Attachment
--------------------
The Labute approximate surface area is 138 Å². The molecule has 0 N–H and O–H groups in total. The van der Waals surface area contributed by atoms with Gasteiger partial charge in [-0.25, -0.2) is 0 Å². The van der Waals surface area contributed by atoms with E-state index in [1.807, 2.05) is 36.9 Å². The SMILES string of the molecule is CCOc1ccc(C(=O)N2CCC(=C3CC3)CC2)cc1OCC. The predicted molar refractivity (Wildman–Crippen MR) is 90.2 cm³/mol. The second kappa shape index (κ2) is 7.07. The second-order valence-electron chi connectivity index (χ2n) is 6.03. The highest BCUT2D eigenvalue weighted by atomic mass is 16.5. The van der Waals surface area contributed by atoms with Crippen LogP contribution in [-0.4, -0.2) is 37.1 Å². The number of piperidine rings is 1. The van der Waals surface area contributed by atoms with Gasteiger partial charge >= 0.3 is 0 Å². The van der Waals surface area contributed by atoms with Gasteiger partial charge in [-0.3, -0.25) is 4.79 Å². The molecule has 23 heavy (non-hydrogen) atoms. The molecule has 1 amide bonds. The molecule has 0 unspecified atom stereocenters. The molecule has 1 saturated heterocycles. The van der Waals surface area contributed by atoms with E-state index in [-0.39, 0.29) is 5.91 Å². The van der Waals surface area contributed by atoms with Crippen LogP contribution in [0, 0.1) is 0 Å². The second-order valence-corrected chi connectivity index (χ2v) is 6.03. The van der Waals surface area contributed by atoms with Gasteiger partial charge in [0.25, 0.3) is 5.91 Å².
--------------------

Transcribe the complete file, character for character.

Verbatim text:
The Labute approximate surface area is 138 Å². The molecule has 0 N–H and O–H groups in total. The van der Waals surface area contributed by atoms with Gasteiger partial charge in [-0.25, -0.2) is 0 Å². The van der Waals surface area contributed by atoms with E-state index in [1.807, 2.05) is 36.9 Å². The SMILES string of the molecule is CCOc1ccc(C(=O)N2CCC(=C3CC3)CC2)cc1OCC. The predicted molar refractivity (Wildman–Crippen MR) is 90.2 cm³/mol. The second kappa shape index (κ2) is 7.07. The second-order valence-electron chi connectivity index (χ2n) is 6.03. The highest BCUT2D eigenvalue weighted by atomic mass is 16.5. The van der Waals surface area contributed by atoms with Crippen LogP contribution in [-0.4, -0.2) is 37.1 Å². The number of piperidine rings is 1. The van der Waals surface area contributed by atoms with Gasteiger partial charge >= 0.3 is 0 Å². The van der Waals surface area contributed by atoms with Gasteiger partial charge in [-0.3, -0.25) is 4.79 Å². The molecule has 23 heavy (non-hydrogen) atoms. The molecule has 1 amide bonds. The molecule has 0 unspecified atom stereocenters. The molecule has 1 saturated heterocycles. The van der Waals surface area contributed by atoms with E-state index in [-0.39, 0.29) is 5.91 Å². The van der Waals surface area contributed by atoms with Crippen LogP contribution in [0, 0.1) is 0 Å². The second-order valence-corrected chi connectivity index (χ2v) is 6.03. The van der Waals surface area contributed by atoms with Gasteiger partial charge in [0.25, 0.3) is 5.91 Å².